Thursday, October 25, 2018

Agent Orange Concerns Joined by Worry Over Modern-Era ‘Burn Pits’

WASHINGTON—Members of Congress and veterans advocates are mounting a push to get the Department of Veterans Affairs to increase aid to former service members with health problems blamed on toxic exposures, a move the VA secretary has publicly fought since taking over the department.
Secretary Robert Wilkie opposes legislative proposals to expand benefits to thousands of Vietnam War veterans who served at sea and claim exposure to Agent Orange, a toxic defoliant. The VA also opposes new benefits for Iraq and Afghanistan troops exposed to burn pits until the issue can be studied in depth.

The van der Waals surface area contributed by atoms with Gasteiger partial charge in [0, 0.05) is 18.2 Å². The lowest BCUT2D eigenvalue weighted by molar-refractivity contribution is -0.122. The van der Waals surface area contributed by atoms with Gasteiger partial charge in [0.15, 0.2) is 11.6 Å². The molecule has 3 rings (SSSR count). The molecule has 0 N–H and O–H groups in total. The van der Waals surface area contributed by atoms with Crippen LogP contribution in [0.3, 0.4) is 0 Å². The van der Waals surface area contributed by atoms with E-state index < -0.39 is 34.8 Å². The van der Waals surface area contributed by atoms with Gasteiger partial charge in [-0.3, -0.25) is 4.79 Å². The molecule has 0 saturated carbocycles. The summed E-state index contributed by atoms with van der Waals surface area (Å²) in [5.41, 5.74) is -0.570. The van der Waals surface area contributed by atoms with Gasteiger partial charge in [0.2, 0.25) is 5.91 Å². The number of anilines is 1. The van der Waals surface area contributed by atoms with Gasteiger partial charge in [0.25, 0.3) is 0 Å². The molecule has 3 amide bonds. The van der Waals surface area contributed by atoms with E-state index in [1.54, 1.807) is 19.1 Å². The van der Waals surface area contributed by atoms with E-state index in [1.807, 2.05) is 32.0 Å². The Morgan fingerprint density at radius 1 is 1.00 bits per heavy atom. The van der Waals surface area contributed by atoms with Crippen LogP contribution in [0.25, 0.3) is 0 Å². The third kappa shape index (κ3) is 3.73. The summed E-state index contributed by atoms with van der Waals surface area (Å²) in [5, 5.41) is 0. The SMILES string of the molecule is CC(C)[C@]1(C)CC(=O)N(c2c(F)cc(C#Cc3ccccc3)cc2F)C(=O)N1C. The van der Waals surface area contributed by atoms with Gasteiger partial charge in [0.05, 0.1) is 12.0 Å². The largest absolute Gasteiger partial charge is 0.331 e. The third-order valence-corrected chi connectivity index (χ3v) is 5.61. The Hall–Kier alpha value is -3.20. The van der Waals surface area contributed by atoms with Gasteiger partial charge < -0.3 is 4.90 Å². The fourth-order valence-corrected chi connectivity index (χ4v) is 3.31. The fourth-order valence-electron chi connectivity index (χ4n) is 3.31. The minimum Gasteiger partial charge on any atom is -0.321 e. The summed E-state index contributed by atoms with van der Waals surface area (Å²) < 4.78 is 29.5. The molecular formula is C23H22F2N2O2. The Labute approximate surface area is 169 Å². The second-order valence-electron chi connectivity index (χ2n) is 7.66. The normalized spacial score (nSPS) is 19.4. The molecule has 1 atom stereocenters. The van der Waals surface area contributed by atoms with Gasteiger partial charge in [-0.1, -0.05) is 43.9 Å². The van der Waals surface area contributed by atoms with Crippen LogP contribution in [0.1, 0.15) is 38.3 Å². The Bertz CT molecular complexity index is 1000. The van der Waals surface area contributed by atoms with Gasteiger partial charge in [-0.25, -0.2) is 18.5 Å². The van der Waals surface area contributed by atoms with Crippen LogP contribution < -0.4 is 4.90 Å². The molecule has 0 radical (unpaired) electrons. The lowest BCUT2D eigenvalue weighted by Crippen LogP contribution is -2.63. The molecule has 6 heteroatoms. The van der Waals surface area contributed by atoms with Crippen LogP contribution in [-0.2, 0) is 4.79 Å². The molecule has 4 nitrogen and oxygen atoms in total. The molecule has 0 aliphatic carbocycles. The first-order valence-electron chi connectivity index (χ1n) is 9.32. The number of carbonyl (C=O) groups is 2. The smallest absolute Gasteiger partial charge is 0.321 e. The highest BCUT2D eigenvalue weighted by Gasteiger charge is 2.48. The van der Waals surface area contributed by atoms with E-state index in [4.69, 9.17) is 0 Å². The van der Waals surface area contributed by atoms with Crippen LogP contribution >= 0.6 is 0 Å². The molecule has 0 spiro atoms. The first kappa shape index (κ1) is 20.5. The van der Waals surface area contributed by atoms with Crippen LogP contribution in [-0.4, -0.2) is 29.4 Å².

The House of Representatives unanimously passed legislation in June to provide Vietnam veterans with benefits, and senators said they would push Mr. Wilkie to revise his position. Fueling the push, 45 members of the House last week sent an open letter to the Senate VA committee urging it to pass legislation on the matter.
The congressional action on the Vietnam veterans’ benefits is the first major policy challenge to Mr. Wilkie, who took over the VA in July after being nominated by President Trump in May.
Many Vietnam veterans already are eligible for benefits related to disease assumed to be linked to Agent Orange exposure. But these benefits don’t extend to many veterans who served on ships off the Vietnam coastline; they are among those now claiming a right to the assistance.
The outcome of the standoff will decide whether about 90,000 of the Vietnam-era veterans will receive new benefits, according to some estimates.
More than 150,000 modern-era vets also could be affected. They have added their names to a congressionally mandated burn-pit registry.

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